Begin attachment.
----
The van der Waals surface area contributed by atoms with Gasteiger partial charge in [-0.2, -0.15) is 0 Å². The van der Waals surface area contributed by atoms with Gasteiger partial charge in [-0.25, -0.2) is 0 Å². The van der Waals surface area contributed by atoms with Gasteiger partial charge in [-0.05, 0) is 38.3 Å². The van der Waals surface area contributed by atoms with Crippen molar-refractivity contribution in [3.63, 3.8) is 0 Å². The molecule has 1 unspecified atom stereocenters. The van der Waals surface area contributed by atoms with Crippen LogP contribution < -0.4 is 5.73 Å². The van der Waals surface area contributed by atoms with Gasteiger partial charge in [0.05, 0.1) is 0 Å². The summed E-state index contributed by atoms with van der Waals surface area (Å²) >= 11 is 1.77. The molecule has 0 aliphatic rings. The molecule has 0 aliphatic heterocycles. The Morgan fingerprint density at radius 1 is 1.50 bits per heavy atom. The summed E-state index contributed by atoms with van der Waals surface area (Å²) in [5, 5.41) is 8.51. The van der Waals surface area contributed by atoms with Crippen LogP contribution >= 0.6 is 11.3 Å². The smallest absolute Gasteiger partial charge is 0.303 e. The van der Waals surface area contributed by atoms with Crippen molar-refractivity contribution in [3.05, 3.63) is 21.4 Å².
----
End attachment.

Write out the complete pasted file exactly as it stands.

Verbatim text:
The van der Waals surface area contributed by atoms with Gasteiger partial charge in [-0.2, -0.15) is 0 Å². The van der Waals surface area contributed by atoms with Gasteiger partial charge in [-0.25, -0.2) is 0 Å². The van der Waals surface area contributed by atoms with Gasteiger partial charge in [-0.05, 0) is 38.3 Å². The van der Waals surface area contributed by atoms with Crippen molar-refractivity contribution in [3.63, 3.8) is 0 Å². The molecule has 1 unspecified atom stereocenters. The van der Waals surface area contributed by atoms with Crippen LogP contribution < -0.4 is 5.73 Å². The van der Waals surface area contributed by atoms with Gasteiger partial charge in [0.05, 0.1) is 0 Å². The summed E-state index contributed by atoms with van der Waals surface area (Å²) >= 11 is 1.77. The molecule has 0 aliphatic rings. The molecule has 0 aliphatic heterocycles. The Morgan fingerprint density at radius 1 is 1.50 bits per heavy atom. The summed E-state index contributed by atoms with van der Waals surface area (Å²) in [5, 5.41) is 8.51. The van der Waals surface area contributed by atoms with Crippen LogP contribution >= 0.6 is 11.3 Å². The smallest absolute Gasteiger partial charge is 0.303 e. The van der Waals surface area contributed by atoms with Crippen molar-refractivity contribution in [3.05, 3.63) is 21.4 Å².